18 nov 2014

the word that generally prompts a discussion about sex, but it means so much more than that. intimacy is a degree of closeness. intimacy is wiping up bodily fluids. 

mango is sick. he's had intestinal lymphoma since april. about a week ago i noticed a decline in his appetite. on saturday i'd had enough and stepped out into my new neighborhood to try a new vet. after the dance of phone calls and faxes netted mango's records in the hands of a new doctor, i voiced my concerns.

my new vet: he is an expert in bedside manner and understands where i'm at. more importantly, he understands where i am at with mango. knowing that my cat's prognosis is terminal is something that's been in the back of my mind since the diagnosis. however, now it's getting real: weight loss. a liver panel that's off the charts. untouched cat food. morning/evening pill routines. 

there's more intimacy. more bodily fluids. it there's anything that draws attention to how much i care for mango, it's the willingness and concern over every spot of vomit that ends up on my floor. humorous as that may sound, i mean it with absolute seriousness. 

i abhor this part in life--the death part. more importantly, i hate the decline that precedes death in all living creatures. for pets, there's a widely accepted path where euthanasia enters into the picture. it's almost expected. i hate that this is the next step that looms over my head: deciding when the quality of life has declined as far as i will allow it. i interpret behavior--there's no way for mango to voice when he's had enough of the pills and the vomit.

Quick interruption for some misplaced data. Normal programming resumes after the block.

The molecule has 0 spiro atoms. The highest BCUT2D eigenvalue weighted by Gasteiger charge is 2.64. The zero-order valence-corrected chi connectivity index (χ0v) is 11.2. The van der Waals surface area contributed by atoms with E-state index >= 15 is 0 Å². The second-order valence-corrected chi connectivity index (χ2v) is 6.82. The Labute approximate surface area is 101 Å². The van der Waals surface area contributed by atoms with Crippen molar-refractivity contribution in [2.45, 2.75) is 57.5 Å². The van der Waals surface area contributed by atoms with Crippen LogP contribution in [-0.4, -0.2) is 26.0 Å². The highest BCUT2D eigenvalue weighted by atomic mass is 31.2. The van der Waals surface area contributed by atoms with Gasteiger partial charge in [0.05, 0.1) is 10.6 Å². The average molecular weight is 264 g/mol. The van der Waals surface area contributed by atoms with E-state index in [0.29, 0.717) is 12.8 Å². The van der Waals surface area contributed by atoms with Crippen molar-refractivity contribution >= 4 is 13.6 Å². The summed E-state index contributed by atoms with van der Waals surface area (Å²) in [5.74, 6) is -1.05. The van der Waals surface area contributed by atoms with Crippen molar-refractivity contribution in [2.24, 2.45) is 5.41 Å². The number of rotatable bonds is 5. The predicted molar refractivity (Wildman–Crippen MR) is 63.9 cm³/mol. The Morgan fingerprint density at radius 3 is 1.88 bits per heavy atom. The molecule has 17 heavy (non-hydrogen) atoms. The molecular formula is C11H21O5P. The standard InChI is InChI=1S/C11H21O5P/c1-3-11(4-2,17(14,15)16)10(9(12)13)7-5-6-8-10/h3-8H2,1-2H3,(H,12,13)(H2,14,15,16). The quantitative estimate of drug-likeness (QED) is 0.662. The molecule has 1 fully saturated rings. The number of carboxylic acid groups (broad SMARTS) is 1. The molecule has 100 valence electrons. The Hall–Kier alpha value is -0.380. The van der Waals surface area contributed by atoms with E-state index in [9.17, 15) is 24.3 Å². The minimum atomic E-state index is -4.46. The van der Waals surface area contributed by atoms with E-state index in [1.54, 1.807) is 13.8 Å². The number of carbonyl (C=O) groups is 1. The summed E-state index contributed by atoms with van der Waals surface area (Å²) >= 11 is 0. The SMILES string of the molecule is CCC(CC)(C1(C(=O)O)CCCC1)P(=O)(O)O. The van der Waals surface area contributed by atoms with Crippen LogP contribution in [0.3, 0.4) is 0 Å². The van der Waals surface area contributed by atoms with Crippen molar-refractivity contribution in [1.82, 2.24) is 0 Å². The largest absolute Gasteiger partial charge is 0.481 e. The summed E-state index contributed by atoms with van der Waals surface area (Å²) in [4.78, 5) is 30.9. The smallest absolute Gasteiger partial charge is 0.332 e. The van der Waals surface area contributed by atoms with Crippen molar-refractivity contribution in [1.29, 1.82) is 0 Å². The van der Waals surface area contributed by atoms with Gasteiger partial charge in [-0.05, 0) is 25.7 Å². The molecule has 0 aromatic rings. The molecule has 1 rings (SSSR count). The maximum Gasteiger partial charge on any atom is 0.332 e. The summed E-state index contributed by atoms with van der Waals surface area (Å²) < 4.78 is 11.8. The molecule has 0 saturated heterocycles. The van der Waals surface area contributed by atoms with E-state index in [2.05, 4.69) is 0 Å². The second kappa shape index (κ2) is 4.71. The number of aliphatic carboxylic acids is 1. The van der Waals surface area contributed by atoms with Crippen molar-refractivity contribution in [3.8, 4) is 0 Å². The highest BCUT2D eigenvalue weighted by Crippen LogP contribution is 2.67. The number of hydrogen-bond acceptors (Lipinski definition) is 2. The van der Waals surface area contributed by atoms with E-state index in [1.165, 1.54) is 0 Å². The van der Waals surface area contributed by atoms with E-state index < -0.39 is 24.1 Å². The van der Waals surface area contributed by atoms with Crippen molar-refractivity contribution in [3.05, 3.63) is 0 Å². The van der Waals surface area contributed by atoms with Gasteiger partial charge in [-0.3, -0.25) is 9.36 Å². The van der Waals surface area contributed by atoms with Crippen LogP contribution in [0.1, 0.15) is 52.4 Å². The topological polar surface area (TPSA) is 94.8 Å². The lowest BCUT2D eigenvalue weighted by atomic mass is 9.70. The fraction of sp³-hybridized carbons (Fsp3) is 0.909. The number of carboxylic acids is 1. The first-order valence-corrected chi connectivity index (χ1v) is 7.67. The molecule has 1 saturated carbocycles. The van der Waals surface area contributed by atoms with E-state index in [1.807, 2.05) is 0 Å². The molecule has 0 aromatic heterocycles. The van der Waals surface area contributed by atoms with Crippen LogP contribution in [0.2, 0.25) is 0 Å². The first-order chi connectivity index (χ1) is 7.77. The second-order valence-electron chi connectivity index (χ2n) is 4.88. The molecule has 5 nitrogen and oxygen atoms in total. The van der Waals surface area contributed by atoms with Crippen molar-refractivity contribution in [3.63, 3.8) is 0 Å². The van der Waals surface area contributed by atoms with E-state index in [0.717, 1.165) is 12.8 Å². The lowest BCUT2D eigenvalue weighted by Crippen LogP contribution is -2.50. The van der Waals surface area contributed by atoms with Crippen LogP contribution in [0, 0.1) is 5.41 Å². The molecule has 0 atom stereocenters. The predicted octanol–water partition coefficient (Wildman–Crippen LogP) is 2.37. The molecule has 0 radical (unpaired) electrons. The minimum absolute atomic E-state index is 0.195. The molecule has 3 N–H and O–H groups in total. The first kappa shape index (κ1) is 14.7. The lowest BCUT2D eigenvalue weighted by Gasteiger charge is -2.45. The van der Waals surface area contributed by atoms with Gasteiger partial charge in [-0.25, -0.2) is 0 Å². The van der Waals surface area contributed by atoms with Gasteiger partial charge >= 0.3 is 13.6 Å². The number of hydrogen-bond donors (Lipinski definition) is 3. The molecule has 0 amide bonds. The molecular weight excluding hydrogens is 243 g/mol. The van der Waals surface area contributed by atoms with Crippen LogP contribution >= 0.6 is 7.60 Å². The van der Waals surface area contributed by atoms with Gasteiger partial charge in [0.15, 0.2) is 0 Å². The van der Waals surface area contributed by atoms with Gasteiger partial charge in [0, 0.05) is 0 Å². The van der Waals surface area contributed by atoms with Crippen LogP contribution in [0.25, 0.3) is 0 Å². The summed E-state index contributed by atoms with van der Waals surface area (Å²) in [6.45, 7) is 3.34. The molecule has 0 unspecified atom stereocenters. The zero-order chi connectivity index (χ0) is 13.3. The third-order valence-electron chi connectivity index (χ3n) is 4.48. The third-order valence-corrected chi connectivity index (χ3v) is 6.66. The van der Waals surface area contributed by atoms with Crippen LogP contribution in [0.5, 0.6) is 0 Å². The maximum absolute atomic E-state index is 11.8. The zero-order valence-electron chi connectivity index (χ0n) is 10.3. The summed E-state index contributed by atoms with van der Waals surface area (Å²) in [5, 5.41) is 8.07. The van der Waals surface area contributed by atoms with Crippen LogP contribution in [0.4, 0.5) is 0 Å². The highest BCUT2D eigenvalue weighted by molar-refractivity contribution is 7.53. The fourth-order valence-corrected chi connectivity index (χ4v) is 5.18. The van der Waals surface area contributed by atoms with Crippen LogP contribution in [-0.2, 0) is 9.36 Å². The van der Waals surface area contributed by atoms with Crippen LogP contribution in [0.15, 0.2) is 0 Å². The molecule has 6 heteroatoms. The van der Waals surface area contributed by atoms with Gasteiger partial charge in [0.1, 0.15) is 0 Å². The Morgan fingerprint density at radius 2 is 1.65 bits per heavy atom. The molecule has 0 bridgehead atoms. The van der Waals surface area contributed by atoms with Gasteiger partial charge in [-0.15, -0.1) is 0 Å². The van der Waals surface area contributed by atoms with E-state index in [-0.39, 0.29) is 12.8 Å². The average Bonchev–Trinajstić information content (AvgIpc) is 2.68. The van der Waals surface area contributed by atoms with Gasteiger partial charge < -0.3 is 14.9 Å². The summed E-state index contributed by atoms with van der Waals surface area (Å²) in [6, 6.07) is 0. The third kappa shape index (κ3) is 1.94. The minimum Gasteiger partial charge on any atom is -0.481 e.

until i read that message from him, i'll pet and caress his soft fur (and take some video--thanks, e), enjoy him snuggling with me at bedtime, gladly bow my head for numerous bunting episodes, and make sure the shades are open so he can bask in the morning sunlight.

1 comment:

  1. Gah. I know this gray, sickening area between knowing and doing. Yes, take those videos of you stroking his fur. 8 months after Chloe, I can feel the weight of her long dog body on me, remember every jutting bone and lump of a long stroke from her head to her rump, and how she would relax toward the end only when I held her like this. I even dreamed of her just last night—she shows up all the time. Have someone who's good at this hold you and take care of business for you and then take you to do a shot (just one, for now) at a dive bar. A vet with a bedside manner is everything—even better is if that vet will make the final visit a home visit. It's worth asking. You'll get through it when it's time, and you'll be in good company on the other side. XOXO, E